Todd Gurley recalled Marcus Allen from Super Bowl XVIII in 1984.
Gurley’s third-and-16 run in the third quarter of Saturday’s Georgia-South Carolina game might not have been as historically resonant as O.J. Simpson of USC in 1967, cutting back against the grain in front of head coach John McKay against UCLA. It might not have been as significant a criss-crossing dash as Johnny Rodgers’ unforgettable kick return for Nebraska against Oklahoma in the 1971 “Game of the Century.” Yet, it was still, on merit, an all-timer of a run. Gurley unfurled three or four runs in this game which marked him as special on a Herschel Walker level in the annals of Georgia football. If there’s a “most outstanding college football player” through three weeks in the 2014 season, Gurley is that player.
The point was really rather simple, then: When South Carolina quarterback Dylan Thompson — let’s not mince words here — cracked under pressure and threw an interception which set up Georgia at the Gamecocks’ 4-yard line late in regulation, the Bulldogs’ plan did not have to be complicated.
Moreover, it SHOULD not have been complicated.
All offensive coordinator Mike Bobo had to do was say, “Let’s give the rock to Gurley. Maybe mix in fullback Quayvon Hicks on second down, but we’re then going back to Gurley on third and, if need be, fourth down. This is our superstar. There’s no one else we’d rather trust with the game on the line.”
Nothing — nothing in the world — should have led Bobo to trust any other plan or any other person. This was — and is — obvious. Every fan watching on television or following on Twitter knew this. No second-guessing here. This was overwhelmingly apparent before Georgia lined up for that first-and-goal snap from the 4, so close to stealing a win on the road after being outplayed most of the evening.
Instead, Bobo gave the ball to his not-necessarily-bad-but-certainly-less-than-great quarterback Hutson Mason. What ensued was that when Mason watched a rollout pass get blown up by South Carolina’s defense, he threw his pass short of the line of scrimmage with the nearest pass catcher running away from the area where he dumped the ball. All Mason had to do was gun the ball out of the back of the end zone, and the possession could have been saved. However, the grounding penalty cost Georgia a realistic shot at a go-ahead touchdown.
A few plays later, Bulldog kicker Marshall Morgan — given a short kick from the wide hashmark — couldn’t pull the ball enough. He kept Georgia’s tying field goal wide of the nearside upright. South Carolina, after converting fourth down and two inches by a millimeter in the final 90 seconds, held on for a wacky 38-35 victory which featured an abundance of startling plot twists throughout the final seven minutes.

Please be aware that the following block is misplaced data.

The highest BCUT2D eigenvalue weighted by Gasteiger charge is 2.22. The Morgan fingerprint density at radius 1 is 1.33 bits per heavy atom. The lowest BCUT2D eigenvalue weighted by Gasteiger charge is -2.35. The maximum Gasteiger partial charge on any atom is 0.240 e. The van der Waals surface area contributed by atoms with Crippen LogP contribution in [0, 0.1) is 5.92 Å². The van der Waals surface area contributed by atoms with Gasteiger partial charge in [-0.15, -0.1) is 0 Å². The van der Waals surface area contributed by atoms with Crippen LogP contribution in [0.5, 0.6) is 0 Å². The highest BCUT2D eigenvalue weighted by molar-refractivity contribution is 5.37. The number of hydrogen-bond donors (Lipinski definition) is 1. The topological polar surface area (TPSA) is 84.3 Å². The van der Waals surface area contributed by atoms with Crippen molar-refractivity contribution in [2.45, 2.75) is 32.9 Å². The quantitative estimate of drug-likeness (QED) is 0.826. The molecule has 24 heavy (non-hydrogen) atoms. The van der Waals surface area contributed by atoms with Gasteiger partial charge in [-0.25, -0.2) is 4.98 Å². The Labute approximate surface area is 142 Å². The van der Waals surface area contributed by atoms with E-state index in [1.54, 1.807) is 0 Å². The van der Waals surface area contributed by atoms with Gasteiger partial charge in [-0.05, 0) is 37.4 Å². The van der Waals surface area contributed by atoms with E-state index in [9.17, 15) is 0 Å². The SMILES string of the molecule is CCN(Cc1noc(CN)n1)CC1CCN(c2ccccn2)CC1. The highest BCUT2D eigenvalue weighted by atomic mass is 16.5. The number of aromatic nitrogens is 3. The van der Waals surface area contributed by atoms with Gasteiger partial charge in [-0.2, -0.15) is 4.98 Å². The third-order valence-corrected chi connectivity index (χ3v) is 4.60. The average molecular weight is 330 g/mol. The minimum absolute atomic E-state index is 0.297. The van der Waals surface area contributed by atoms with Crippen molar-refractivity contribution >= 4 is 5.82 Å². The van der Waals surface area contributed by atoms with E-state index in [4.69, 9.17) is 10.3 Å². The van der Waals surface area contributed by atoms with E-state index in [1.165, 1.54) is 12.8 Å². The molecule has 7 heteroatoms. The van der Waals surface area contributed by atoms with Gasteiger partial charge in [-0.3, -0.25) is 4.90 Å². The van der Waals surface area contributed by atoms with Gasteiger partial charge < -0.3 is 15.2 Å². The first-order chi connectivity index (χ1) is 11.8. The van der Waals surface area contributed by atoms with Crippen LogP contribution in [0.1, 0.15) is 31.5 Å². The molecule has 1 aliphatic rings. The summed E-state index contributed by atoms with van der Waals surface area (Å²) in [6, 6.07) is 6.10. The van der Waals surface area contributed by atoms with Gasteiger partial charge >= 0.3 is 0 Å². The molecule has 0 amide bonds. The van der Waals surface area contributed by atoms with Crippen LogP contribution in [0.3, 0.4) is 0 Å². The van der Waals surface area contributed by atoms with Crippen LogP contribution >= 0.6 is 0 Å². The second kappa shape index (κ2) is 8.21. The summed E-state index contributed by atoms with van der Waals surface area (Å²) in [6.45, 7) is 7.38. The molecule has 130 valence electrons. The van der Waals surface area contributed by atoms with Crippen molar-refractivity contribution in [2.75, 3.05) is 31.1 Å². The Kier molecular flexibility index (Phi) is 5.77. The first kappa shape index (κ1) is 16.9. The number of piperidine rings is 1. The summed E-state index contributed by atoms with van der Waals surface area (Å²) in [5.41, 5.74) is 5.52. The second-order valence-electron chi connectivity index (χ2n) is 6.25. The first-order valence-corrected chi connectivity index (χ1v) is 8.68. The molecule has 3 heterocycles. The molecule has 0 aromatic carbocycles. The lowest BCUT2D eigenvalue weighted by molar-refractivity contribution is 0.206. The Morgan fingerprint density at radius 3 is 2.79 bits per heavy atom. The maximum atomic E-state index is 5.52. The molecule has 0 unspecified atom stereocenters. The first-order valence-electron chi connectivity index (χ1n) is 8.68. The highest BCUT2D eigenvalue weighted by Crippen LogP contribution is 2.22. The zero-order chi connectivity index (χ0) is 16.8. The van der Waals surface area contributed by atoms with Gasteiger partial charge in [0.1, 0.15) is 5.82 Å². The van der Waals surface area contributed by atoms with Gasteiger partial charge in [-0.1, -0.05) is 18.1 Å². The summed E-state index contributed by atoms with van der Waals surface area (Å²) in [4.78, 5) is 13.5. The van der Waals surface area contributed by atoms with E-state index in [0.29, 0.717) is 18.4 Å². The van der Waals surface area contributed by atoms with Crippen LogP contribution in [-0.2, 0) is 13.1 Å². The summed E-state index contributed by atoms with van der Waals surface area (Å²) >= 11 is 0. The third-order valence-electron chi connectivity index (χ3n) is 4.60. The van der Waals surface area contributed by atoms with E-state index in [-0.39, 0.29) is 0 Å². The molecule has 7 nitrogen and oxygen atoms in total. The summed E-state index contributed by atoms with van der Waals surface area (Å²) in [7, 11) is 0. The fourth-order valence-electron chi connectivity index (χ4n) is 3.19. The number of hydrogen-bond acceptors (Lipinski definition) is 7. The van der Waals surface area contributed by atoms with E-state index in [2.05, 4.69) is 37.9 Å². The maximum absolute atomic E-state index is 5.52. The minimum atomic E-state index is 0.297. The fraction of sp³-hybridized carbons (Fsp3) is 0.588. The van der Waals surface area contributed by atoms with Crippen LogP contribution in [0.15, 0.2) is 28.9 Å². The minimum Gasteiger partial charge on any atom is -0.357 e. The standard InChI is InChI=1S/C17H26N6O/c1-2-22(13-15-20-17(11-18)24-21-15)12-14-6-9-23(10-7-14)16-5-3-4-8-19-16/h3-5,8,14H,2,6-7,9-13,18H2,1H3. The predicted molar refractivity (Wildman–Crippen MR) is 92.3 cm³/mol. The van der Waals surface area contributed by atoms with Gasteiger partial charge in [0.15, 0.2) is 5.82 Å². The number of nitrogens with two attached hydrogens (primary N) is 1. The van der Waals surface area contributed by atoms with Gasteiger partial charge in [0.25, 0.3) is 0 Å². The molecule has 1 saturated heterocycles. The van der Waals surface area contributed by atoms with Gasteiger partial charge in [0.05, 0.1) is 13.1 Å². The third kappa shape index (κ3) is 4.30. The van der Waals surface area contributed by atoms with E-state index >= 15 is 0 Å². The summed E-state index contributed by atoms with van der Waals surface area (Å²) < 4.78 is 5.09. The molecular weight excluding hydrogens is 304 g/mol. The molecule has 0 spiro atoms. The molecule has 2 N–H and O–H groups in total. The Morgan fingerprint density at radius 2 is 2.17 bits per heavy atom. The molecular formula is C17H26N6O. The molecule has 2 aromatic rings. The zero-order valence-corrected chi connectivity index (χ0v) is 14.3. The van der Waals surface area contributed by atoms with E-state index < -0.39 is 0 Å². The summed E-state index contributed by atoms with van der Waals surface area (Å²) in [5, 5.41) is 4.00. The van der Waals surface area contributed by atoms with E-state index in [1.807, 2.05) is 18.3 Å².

It’s as simple as two plus two equals four: When a football team has a basic plan that works — especially if it’s on the ground — said plan should be followed. This is even more the case in light of the fact that Hutson Mason is anything but a stone-cold assassin… the antithesis of the quarterback Aaron Murray became at Georgia. If Murray had been on the field, okay, maybe give him a look at the 4. With Mason under center — and on the road as well — there was no conversation. There was no debate… or at least, there shouldn’t have been.
South Carolina certainly played well — better than many expected — for most of this game, but a fourth-quarter collapse, rich with the level of puckering that has marked much of the Gamecocks’ largely snake-bitten football history, put Georgia in the driver’s seat. The fact that Georgia, to use a baseball expression, lost by throwing its fourth-best pitch instead of its money pitch will rightly eat at coaches and players alike.
The only bit of consolation for Georgia is this: In each of the past three seasons, the Georgia-South Carolina winner has not won the SEC East. However, that fact probably won’t be enough to make the Bulldogs sleep peacefully tonight. Moreover, it shouldn’t.
It’s one thing to lose with your 98-mile-per-hour fastball on the outside corner, driven out of the yard by a great swing from Mike Trout. It’s another thing to throw your mediocre “get-me-over” change-up and have a .224 slap hitter knock the ball off the right-field foul pole.
More twists and turns await in what is sure to be a chaotic and fluid SEC East. That’s what Georgia will face this season. It’s too bad from Georgia’s perspective, though, because if the Dawgs had won this game, they’d have basically eliminated South Carolina from the division race on Sept. 13. The battle for Atlanta could have been so much easier for Mark Richt, but it won’t be… because his offensive coordinator, for some strange reason, didn’t want to do things the easy way against South Carolina.
That easy way had jersey number three on his back.
Maybe next time, Mike Bobo will keep it simple when simple is all that’s needed to win a huge contest.